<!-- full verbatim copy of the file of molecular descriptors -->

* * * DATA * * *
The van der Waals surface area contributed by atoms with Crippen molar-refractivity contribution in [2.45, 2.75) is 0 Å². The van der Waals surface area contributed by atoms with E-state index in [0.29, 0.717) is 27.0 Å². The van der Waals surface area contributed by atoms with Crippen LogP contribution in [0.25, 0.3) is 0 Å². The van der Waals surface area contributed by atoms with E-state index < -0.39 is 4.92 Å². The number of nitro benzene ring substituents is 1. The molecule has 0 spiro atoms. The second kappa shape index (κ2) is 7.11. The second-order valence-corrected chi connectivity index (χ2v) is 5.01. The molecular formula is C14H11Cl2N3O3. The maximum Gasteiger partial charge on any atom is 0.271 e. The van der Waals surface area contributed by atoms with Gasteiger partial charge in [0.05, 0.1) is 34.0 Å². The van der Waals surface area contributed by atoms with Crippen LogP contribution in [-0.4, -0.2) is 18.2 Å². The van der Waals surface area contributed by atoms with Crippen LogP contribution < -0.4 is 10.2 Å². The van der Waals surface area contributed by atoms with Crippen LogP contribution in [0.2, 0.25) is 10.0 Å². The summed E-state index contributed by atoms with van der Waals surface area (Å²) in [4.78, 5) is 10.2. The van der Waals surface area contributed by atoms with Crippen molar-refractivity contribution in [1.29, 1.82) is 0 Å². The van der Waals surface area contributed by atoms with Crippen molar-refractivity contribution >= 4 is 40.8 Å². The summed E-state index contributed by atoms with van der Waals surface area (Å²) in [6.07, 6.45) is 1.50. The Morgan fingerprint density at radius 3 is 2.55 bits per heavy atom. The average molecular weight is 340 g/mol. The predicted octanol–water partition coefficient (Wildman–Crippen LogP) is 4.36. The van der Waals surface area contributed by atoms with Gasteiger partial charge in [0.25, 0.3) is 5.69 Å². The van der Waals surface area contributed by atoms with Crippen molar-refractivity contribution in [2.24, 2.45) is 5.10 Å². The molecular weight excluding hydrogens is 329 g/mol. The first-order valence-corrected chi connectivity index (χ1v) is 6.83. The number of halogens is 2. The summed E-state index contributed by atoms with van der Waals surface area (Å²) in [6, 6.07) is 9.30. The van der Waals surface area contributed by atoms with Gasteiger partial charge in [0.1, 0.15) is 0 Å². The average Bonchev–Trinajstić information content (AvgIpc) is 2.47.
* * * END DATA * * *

The van der Waals surface area contributed by atoms with Crippen molar-refractivity contribution in [2.45, 2.75) is 0 Å². The van der Waals surface area contributed by atoms with E-state index in [0.29, 0.717) is 27.0 Å². The van der Waals surface area contributed by atoms with Crippen LogP contribution in [0.25, 0.3) is 0 Å². The van der Waals surface area contributed by atoms with E-state index < -0.39 is 4.92 Å². The number of nitro benzene ring substituents is 1. The molecule has 0 spiro atoms. The second kappa shape index (κ2) is 7.11. The second-order valence-corrected chi connectivity index (χ2v) is 5.01. The molecular formula is C14H11Cl2N3O3. The maximum Gasteiger partial charge on any atom is 0.271 e. The van der Waals surface area contributed by atoms with Gasteiger partial charge in [0.05, 0.1) is 34.0 Å². The van der Waals surface area contributed by atoms with Crippen LogP contribution in [-0.4, -0.2) is 18.2 Å². The van der Waals surface area contributed by atoms with Crippen LogP contribution < -0.4 is 10.2 Å². The van der Waals surface area contributed by atoms with Crippen LogP contribution in [0.2, 0.25) is 10.0 Å². The summed E-state index contributed by atoms with van der Waals surface area (Å²) in [4.78, 5) is 10.2. The van der Waals surface area contributed by atoms with Crippen molar-refractivity contribution in [1.29, 1.82) is 0 Å². The van der Waals surface area contributed by atoms with Crippen molar-refractivity contribution >= 4 is 40.8 Å². The summed E-state index contributed by atoms with van der Waals surface area (Å²) in [6.07, 6.45) is 1.50. The Morgan fingerprint density at radius 3 is 2.55 bits per heavy atom. The average molecular weight is 340 g/mol. The predicted octanol–water partition coefficient (Wildman–Crippen LogP) is 4.36. The van der Waals surface area contributed by atoms with Gasteiger partial charge in [0.25, 0.3) is 5.69 Å². The van der Waals surface area contributed by atoms with Crippen molar-refractivity contribution in [2.24, 2.45) is 5.10 Å². The molecular weight excluding hydrogens is 329 g/mol. The first-order valence-corrected chi connectivity index (χ1v) is 6.83. The number of halogens is 2. The summed E-state index contributed by atoms with van der Waals surface area (Å²) in [6, 6.07) is 9.30. The van der Waals surface area contributed by atoms with Gasteiger partial charge in [0.1, 0.15) is 0 Å². The average Bonchev–Trinajstić information content (AvgIpc) is 2.47.